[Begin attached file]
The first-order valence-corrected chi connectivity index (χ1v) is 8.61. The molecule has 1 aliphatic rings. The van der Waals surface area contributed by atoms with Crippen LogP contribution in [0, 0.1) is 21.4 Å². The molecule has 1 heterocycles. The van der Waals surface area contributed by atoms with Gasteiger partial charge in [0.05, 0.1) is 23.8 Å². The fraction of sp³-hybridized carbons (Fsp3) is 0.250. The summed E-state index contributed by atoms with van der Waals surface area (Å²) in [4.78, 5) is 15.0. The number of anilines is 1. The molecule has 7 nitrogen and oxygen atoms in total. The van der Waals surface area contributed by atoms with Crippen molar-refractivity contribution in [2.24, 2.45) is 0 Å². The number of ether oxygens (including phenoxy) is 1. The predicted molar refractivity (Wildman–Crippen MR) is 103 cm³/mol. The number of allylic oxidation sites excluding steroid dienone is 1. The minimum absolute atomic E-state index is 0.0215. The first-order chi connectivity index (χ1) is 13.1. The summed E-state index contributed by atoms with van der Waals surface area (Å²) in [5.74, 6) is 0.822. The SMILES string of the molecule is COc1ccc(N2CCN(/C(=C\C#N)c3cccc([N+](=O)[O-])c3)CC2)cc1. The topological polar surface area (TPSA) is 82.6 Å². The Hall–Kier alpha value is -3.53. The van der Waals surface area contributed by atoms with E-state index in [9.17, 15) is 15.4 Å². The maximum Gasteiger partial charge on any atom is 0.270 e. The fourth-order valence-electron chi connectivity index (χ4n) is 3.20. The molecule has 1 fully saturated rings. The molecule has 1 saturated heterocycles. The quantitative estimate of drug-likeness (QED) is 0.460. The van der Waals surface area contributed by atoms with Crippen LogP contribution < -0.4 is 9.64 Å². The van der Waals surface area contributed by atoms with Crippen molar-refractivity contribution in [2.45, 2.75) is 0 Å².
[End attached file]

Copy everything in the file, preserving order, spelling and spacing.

The first-order valence-corrected chi connectivity index (χ1v) is 8.61. The molecule has 1 aliphatic rings. The van der Waals surface area contributed by atoms with Crippen LogP contribution in [0, 0.1) is 21.4 Å². The molecule has 1 heterocycles. The van der Waals surface area contributed by atoms with Gasteiger partial charge in [0.05, 0.1) is 23.8 Å². The fraction of sp³-hybridized carbons (Fsp3) is 0.250. The summed E-state index contributed by atoms with van der Waals surface area (Å²) in [4.78, 5) is 15.0. The number of anilines is 1. The molecule has 7 nitrogen and oxygen atoms in total. The van der Waals surface area contributed by atoms with Crippen molar-refractivity contribution in [2.24, 2.45) is 0 Å². The number of ether oxygens (including phenoxy) is 1. The predicted molar refractivity (Wildman–Crippen MR) is 103 cm³/mol. The number of allylic oxidation sites excluding steroid dienone is 1. The minimum absolute atomic E-state index is 0.0215. The first-order chi connectivity index (χ1) is 13.1. The summed E-state index contributed by atoms with van der Waals surface area (Å²) in [5.74, 6) is 0.822. The SMILES string of the molecule is COc1ccc(N2CCN(/C(=C\C#N)c3cccc([N+](=O)[O-])c3)CC2)cc1. The topological polar surface area (TPSA) is 82.6 Å². The Hall–Kier alpha value is -3.53. The van der Waals surface area contributed by atoms with E-state index in [9.17, 15) is 15.4 Å². The maximum Gasteiger partial charge on any atom is 0.270 e. The fourth-order valence-electron chi connectivity index (χ4n) is 3.20. The molecule has 1 fully saturated rings. The molecule has 1 saturated heterocycles. The quantitative estimate of drug-likeness (QED) is 0.460. The van der Waals surface area contributed by atoms with Crippen LogP contribution < -0.4 is 9.64 Å². The van der Waals surface area contributed by atoms with Crippen molar-refractivity contribution in [2.45, 2.75) is 0 Å².